Questions & Answers

How to connect a USB microphone (like the Revelator) to the io24 Revelator

+2 votes
asked Sep 28, 2021 in ioStation24c by geoffbg (220 points)
I'm sure that I'm missing something basic here, but I don't see a way to connect a USB condenser microphone to the io24 Revelator.  The io24 has slots for 1/4 inch/XLR connections only.  Is a USB to XLR conversion required?

It would be less confusing if the Revelator Microphone didn't happen to be a USB condenser microphone - unless I'm mistaken.  So the Revelator Mic can't connect to the audio interface of the same name without some kind of middleman?  That doesn't make a lot of sense, and I don't see anything about it in the manual.  Wherever there's a diagram showing the physical connections, it just shows microphones that look like USB microphones magically connecting into one of the XLR ports.

(to be clear, I don't have the Revelator Microphone, I have an Elegato Wave 3, which connects only by way of USB - which I believe is also true of the Revelator microphone).

5 Answers

+1 vote
answered Sep 30, 2021 by robneu (530 points)
selected Sep 30, 2021 by geoffbg
Best answer

The Revelator Mic, the Elgato Wave 3, and all other USB mics are made to connect directly to a computer, never going through an audio interface. The name sharing is irrelevant. It's the exact same as the Elgato Wave 3 USB mic not being able to connect through the Elgato Wave XLR, even though they're both Elgato Waves. They are fundamentally incompatible.

A condenser vs dynamic mic refers to how the mic itself functions and both types can USB or XLR mics. The XLR vs USB vs 3.5mm mics (those often attached to headsets) is the relevant comparison. USB can obviously go directly to your computer. XLR would have to go through something like the Revelator io24 or the Elgato Wave XLR. 3.5mm mics can be a bit more versatile because they can connect to most computers as well as some audio interfaces (like the GoXLR) as they both have 3.5mm inputs and both know how to interpret the signal though they are usually produce much worse audio quality.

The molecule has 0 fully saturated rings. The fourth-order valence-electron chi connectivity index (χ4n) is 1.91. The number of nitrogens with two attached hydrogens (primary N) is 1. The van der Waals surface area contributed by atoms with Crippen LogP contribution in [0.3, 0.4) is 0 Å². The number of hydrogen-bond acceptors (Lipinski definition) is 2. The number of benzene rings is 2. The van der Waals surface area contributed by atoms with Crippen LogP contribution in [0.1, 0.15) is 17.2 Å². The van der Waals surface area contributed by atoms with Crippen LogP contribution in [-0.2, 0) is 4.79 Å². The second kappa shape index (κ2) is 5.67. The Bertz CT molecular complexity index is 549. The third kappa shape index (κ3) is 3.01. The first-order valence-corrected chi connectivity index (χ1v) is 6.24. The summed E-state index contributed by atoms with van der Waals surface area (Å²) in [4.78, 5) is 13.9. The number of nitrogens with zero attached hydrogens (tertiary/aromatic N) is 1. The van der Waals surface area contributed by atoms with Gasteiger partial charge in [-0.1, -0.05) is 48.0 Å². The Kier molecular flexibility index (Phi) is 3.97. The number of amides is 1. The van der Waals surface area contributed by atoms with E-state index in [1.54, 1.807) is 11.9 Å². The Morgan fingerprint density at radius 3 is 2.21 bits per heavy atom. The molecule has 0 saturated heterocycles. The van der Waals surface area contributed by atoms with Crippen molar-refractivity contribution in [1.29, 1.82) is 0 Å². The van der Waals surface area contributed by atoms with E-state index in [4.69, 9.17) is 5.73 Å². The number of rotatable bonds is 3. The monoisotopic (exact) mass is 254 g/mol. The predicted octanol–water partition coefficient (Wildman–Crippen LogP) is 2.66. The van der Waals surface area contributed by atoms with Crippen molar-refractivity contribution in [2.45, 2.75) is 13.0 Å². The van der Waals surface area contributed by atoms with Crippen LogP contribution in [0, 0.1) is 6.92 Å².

As for the mic pictures in the manual looking like USB mics, they do because USB mics are very similar in design to XLR mics, I suspect the USB mics are often modifications of existing XLR mics. If you zoom in on the photos in the io24 manual, you'll actually see that the front of the mic reads "PreSonus M7 Condensor", which is an XLR mic, not a USB mic (see the product page here).

I'm not aware of any interface that supports what you're suggesting (connecting a USB mic to an audio interface) as the interface would need to essentially act like a computer to talk to the mic over USB and then re-encode the audio information back to USB and forward it on. I'm not aware of any sort of USB to XLR conversion and I think that would be a terrible experience and would likely introduce unnecessary delays.

0 votes
answered Sep 30, 2021 by geoffbg (220 points)
Oh I see.  That's an eye opener for me for sure!  Thanks for the edification on the subject, it actually clears up a lot of things for me. As much as I enjoy making sound/music, I really don't know squat about how sound is processed by the hardware involved.